HIV Travel Ban Persists Abroad

Just a handful of nations persist in banning visits by HIV-positive foreigners, following President Barack Obama’s decision to lift the travel ban in the United States.

One such nation is South Korea, although a notable Korean, U.N. Secretary-General Ban

Ban Ki-Moon

Ban Ki-Moon

Ki-moon, is working to end discrimination against those infected with HIV around the world — and in his home nation.

South Korea has deported 521 foreigners diagnosed with HIV since 2008, and requires foreign residents to take HIV tests annually, as well as if they want to extend a work or residency permit, reported OhMyNews.

As of 2007, there were 13,000 people living with AIDS in South Korea — and the number keeps rising each year, despite the ban and deportations; OnMyNews reported that the actual number of infected people there may be much higher, but that the stigma of HIV infection deters Koreans themselves from getting tested.

Other nations that require testing include Belarus, Cuba, Malaysia, the Republic of Moldova, Mongolia, and the Turks and Caicos Islands.

Although South Africa has no HIV-related restrictions on entry, stay or residency, the

HIV/AIDS Worldwide

government there has deported hundreds of thousands of undocumented Zimbabwean workers who may infected with HIV, according to a report by the activist group Human Rights Watch.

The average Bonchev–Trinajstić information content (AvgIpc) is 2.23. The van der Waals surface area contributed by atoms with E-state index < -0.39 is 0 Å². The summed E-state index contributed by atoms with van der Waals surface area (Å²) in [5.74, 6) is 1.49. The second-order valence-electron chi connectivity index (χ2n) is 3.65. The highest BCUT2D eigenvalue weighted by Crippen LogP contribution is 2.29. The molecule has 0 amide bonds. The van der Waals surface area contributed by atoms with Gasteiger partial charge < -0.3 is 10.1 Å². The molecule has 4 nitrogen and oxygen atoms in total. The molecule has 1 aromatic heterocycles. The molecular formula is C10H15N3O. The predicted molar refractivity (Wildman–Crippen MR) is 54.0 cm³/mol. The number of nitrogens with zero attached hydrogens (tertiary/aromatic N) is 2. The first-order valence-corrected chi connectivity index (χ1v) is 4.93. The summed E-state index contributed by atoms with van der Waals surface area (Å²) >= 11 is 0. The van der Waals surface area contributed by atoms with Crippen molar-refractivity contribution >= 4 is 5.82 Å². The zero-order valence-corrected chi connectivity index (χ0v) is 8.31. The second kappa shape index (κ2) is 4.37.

The deportations amount to a “death sentence,” the group said. AIDS is widespread in Africa, medical treatment is often lacking, and Zimbabwe in particular is fraught with political and economic instability.

In China, laws are still on the books that prohibit the entry of HIV-positive travelers into the country, even though the Ministry of Health said in 2007 that it would lift the ban, reports China Daily.

President Obama has formally ended the 22-year-old U.S. ban on HIV-positive tourists entering the United States, but the change will not take effect until January 4, 2010.

Other nations that refuse entry to HIV-positive travelers include Armenia, Brunei, Iraq, Libya, Moldova, Oman, Qatar, Russia, Saudi Arabia and Sudan, as reported by CBC News.

The Moscow Times reported that Russia is keeping a close eye on developments in the United States as it considers whether to stop requiring foreign residents to be tested for HIV.

–Ronnie Lovler/


“GLOBAL: AIDS activists laud lifting of US HIV travel ban”
IRIN/Plus News: November 4, 2009

“U.N. urges nations to lift HIV travel ban”
Agence France Presse, November 1, 2009

“Returned to Risk: Deportation of HIV-Positive Migrants”
Human Rights Watch, September 23, 2009

“Ban congratulates US leader for lifting entry restriction based on HIV status”
U.N. News Center, October 31, 2009

“Visa rules ‘in need of clarification'”
China Daily, October 15, 2009

“Infected, Detected, Accepted?”
OhMyNews, October 12, 2009

“RIGHTS-US: NGOs Praise End to HIV Travel Ban”
Inter Press News Service, October 30, 2009

“Pressure Grows as U.S. Moves To Overturn HIV Travel Ban”
The Moscow Times, November 2, 2009

“Obama lifts HIV travel ban”
Canadian Broadcasting Corporation, October 30, 2009

“Deporting HIV-Positive Migrants Threatens Lives, Global Goals”
HIV Travel Dot Org, September 24, 2009

“U.S. to end HIV travel ban in January”
Voice of America (U.S. Congress-funded), November 3, 2009

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